- To help build needed impact investing infrastructure, Calvert Foundation began a fee-for-service programme called Community Investment Partners in 1999 to provide due diligence, asset management, investor administration and other consulting services. It helped dozens of investors design their impact and programme related investment programmes, provided due diligence to industry players and helped more than a dozen non-profits create their own investment products. In 2010, these services became formalized in a wholly-owned subsidiary and registered investment adviser, Community Investment Partners. The current focus is on managing impact investment portfolios for institutional investors, including the Communities at Work Fund, a US$ 100+ million small business jobs fund with Citi.116
➌ Spotlight – Goldman Sachs
- In March 2014, the Goldman Sachs Foundation partnered with the IFC to create the ‘10,000 Women’ initiative to increase access to capital for women entrepreneurs. Through the partnership, the initiative will work with local banks in emerging markets to catalyse existing capital for women-owned SMEs by addressing barriers in the lending market. The Goldman Sachs Foundation will provide a US$ 32 million anchor investment in order to encourage capital from commercial investors and bi-lateral donors.117
➍ Spotlight – HUGInsure
- Dalberg and Hollard Insurance commit to creating HUGInsure, the world’s first social impact insurance entity. This initiative is in association with Aon and the Lloyd’s market. It will create a risk assessment entity that will measure and manage risks associated with the funding of social impact organizations. It will apply rating methodologies and risk management principles to facilitate the underwriting of social impact funding.118
➎ Spotlight – Deutsche Bank’s Microfinance Consortium I
- Deutsche Bank’s Microfinance Consortium I was formed to lend to microfinance institutions (MFIs) at commercial lending rates. It received a US$ 1 million grant from the Department for International Development (DFID) in the UK and a US$ 15 million guarantee from the US Agency for International Development (USAID) in the US. The Consortium ended up raising over US$ 80 million from a group that included commercial investors.119120
➏ Spotlight – Huntington Capital
- Huntington Capital, a mezzanine debt fund located in San Diego, California, was registered as a Small Business Investment Company (SBIC) under a Small Business Administration (SBA) programme. This provided their first fund with leverage from the SBA at a ratio of 2:1 to private investor capital. Huntington’s second fund is not an SBIC, but some of its institutional limited partners are investing as a result of the Community Reinvestment Act mandate at the federal level and a similar mandate in California which places similar requirements on insurance companies.121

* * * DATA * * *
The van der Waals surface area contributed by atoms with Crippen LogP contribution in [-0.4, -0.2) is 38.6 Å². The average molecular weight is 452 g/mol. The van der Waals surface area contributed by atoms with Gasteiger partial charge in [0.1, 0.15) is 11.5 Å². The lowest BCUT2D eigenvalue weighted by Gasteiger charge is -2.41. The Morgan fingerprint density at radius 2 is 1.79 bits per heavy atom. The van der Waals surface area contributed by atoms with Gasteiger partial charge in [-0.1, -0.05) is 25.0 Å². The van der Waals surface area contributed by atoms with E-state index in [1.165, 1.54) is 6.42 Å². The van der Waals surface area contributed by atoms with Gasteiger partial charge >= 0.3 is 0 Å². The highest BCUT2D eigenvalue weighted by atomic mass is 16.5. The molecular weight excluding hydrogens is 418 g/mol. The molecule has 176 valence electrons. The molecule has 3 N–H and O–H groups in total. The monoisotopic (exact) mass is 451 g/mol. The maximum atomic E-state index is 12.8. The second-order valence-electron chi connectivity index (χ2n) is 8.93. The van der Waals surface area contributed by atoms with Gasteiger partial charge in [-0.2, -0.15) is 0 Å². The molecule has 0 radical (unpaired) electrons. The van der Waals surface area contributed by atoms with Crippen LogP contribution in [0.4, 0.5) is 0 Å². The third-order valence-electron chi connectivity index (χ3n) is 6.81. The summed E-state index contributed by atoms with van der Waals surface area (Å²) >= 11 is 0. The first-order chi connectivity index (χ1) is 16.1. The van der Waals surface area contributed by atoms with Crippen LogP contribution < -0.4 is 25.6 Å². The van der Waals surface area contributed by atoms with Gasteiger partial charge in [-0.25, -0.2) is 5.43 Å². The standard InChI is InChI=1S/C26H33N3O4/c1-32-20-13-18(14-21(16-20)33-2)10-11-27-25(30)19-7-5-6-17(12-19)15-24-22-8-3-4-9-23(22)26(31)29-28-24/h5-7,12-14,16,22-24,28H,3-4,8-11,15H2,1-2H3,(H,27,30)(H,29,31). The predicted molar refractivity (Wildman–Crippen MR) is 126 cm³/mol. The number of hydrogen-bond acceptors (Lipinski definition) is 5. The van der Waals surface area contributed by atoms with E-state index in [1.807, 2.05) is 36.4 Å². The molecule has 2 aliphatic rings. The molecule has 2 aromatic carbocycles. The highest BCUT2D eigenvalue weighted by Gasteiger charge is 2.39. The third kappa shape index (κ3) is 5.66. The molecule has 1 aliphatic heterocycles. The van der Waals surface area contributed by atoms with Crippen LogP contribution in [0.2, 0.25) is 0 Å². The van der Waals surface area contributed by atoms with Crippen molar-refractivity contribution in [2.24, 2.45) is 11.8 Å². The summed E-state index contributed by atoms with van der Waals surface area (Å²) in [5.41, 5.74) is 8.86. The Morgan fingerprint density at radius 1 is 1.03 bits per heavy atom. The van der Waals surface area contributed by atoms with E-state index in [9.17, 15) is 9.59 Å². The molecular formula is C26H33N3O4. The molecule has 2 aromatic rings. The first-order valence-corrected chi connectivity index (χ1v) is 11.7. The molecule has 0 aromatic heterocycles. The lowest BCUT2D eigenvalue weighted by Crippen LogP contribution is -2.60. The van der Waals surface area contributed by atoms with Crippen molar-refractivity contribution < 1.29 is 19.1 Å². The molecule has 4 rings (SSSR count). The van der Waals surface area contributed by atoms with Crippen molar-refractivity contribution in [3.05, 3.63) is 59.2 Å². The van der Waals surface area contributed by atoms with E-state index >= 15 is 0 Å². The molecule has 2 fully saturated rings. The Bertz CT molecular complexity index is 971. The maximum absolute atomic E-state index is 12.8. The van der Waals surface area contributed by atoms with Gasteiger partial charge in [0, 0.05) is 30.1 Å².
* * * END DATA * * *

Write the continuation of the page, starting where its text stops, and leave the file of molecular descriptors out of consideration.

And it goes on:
➐ Spotlight – Standard Chartered
- Standard Chartered has been a full service banking partner to MFIs for years. Since 2005, the Bank has grown its MFI business to surpass US$ 1.2 billion in lending to 79 MFIs across 18 countries, impacting an estimated 8.3 million people. In 2013, Standard Chartered signed a five-year Asia-wide microfinance risk participation programme with the Asian Development Bank (ADB). The ADB will provide risk coverage of up to US$ 75 million. By providing US$ 150 million in loans to MFIs, the programme will benefit around 20 MFIs and more than one million people across Asian markets over the next five years. This partnership is expected to unlock additional funding to MFIs and extend support to the sector as it emerges from a difficult economic cycle.
➑ Spotlight – Credit Suisse
- Since 2008, Credit Suisse has partnered with Accion (a global non-profit focused on creating economic opportunities by connecting people to the financial tools required to improve their lives). Accion aims to establish new training and capacity building programmes in Bangalore and Beijing and support similar efforts in Africa and in Latin America. The initiatives provide a variety of skill building training programmes for front-line, mid and senior-level managers of Accion’s partner MFIs.122
➒ Spotlight – Zurich Insurance Group
- In 2013 Zurich Insurance Group and PSI (Population Services International), a global health organization, joined forces to facilitate more frequent and meaningful engagement between NGOs and impact investors via investments of private investor capital. PSI was interested in how new capital sources could help NGOs scale up activities and become more flexible, but acknowledged that many NGOs lack experience in using private capital. Zurich felt that institutional investors struggle with how to interact with non-profits—the experts in creating impact—while NGOs’ expertise and infrastructure potentially represented valuable assets. Together Zurich and PSI developed a framework to help NGOs and investors speak a common language and better understand various financial models through which they can engage with each other.123 Over the course of the collaboration a shared vision developed around expanding the universe of possible impact investments and Zurich and PSI are now exploring one of the financial models outlined in the framework in a practical context.
Ecosystem Engagement – Academia
The academic world is answering a strong demand by students, alumni and industry for impact investing programming. This activity is seen most strongly in graduate and undergraduate business schools, public policy schools and cross-disciplinary initiatives at universities. For mainstream investors interested in impact investing, these institutions can be connection points for talent-recruitment, networking and knowledge-sharing.
➊ Spotlight – Curriculum at Duke University’s Fuqua School of Business